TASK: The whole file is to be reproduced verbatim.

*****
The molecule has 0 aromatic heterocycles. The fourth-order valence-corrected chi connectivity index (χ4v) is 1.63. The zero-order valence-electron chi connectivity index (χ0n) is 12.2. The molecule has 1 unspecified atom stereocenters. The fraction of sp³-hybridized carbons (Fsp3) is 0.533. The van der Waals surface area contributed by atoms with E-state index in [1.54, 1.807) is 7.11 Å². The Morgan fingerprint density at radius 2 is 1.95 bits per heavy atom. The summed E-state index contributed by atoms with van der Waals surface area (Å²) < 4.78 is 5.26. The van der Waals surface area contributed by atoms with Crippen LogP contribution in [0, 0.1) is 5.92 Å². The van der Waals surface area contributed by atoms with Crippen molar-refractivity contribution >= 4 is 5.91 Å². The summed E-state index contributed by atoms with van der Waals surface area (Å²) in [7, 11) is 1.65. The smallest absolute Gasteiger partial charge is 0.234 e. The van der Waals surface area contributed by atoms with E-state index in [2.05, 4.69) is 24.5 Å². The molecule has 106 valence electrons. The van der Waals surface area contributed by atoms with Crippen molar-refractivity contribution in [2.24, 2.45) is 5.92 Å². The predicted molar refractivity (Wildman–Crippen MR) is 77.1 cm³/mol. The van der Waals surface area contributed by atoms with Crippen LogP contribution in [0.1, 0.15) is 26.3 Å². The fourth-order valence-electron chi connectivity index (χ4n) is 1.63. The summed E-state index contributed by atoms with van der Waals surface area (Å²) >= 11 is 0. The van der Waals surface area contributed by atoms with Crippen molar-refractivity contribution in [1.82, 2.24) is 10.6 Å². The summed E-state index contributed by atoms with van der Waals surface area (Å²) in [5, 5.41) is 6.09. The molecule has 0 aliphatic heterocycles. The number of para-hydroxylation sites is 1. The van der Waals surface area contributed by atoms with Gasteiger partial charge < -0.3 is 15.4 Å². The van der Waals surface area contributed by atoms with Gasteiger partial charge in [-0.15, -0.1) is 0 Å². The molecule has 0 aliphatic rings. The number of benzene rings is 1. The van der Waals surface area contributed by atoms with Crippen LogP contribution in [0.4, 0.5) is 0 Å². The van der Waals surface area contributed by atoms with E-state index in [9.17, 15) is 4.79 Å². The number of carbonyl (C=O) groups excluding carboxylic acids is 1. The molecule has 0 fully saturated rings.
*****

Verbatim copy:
The molecule has 0 aromatic heterocycles. The fourth-order valence-corrected chi connectivity index (χ4v) is 1.63. The zero-order valence-electron chi connectivity index (χ0n) is 12.2. The molecule has 1 unspecified atom stereocenters. The fraction of sp³-hybridized carbons (Fsp3) is 0.533. The van der Waals surface area contributed by atoms with E-state index in [1.54, 1.807) is 7.11 Å². The Morgan fingerprint density at radius 2 is 1.95 bits per heavy atom. The summed E-state index contributed by atoms with van der Waals surface area (Å²) < 4.78 is 5.26. The van der Waals surface area contributed by atoms with Crippen LogP contribution in [0, 0.1) is 5.92 Å². The van der Waals surface area contributed by atoms with Crippen molar-refractivity contribution >= 4 is 5.91 Å². The summed E-state index contributed by atoms with van der Waals surface area (Å²) in [7, 11) is 1.65. The smallest absolute Gasteiger partial charge is 0.234 e. The van der Waals surface area contributed by atoms with E-state index in [2.05, 4.69) is 24.5 Å². The molecule has 106 valence electrons. The van der Waals surface area contributed by atoms with Crippen molar-refractivity contribution in [2.24, 2.45) is 5.92 Å². The predicted molar refractivity (Wildman–Crippen MR) is 77.1 cm³/mol. The van der Waals surface area contributed by atoms with Crippen LogP contribution in [0.1, 0.15) is 26.3 Å². The fourth-order valence-electron chi connectivity index (χ4n) is 1.63. The summed E-state index contributed by atoms with van der Waals surface area (Å²) >= 11 is 0. The van der Waals surface area contributed by atoms with Crippen molar-refractivity contribution in [1.82, 2.24) is 10.6 Å². The summed E-state index contributed by atoms with van der Waals surface area (Å²) in [5, 5.41) is 6.09. The molecule has 0 aliphatic heterocycles. The number of para-hydroxylation sites is 1. The van der Waals surface area contributed by atoms with Gasteiger partial charge < -0.3 is 15.4 Å². The van der Waals surface area contributed by atoms with Gasteiger partial charge in [-0.15, -0.1) is 0 Å². The molecule has 0 aliphatic rings. The number of benzene rings is 1. The van der Waals surface area contributed by atoms with Crippen LogP contribution in [0.4, 0.5) is 0 Å². The van der Waals surface area contributed by atoms with E-state index in [9.17, 15) is 4.79 Å². The number of carbonyl (C=O) groups excluding carboxylic acids is 1. The molecule has 0 fully saturated rings.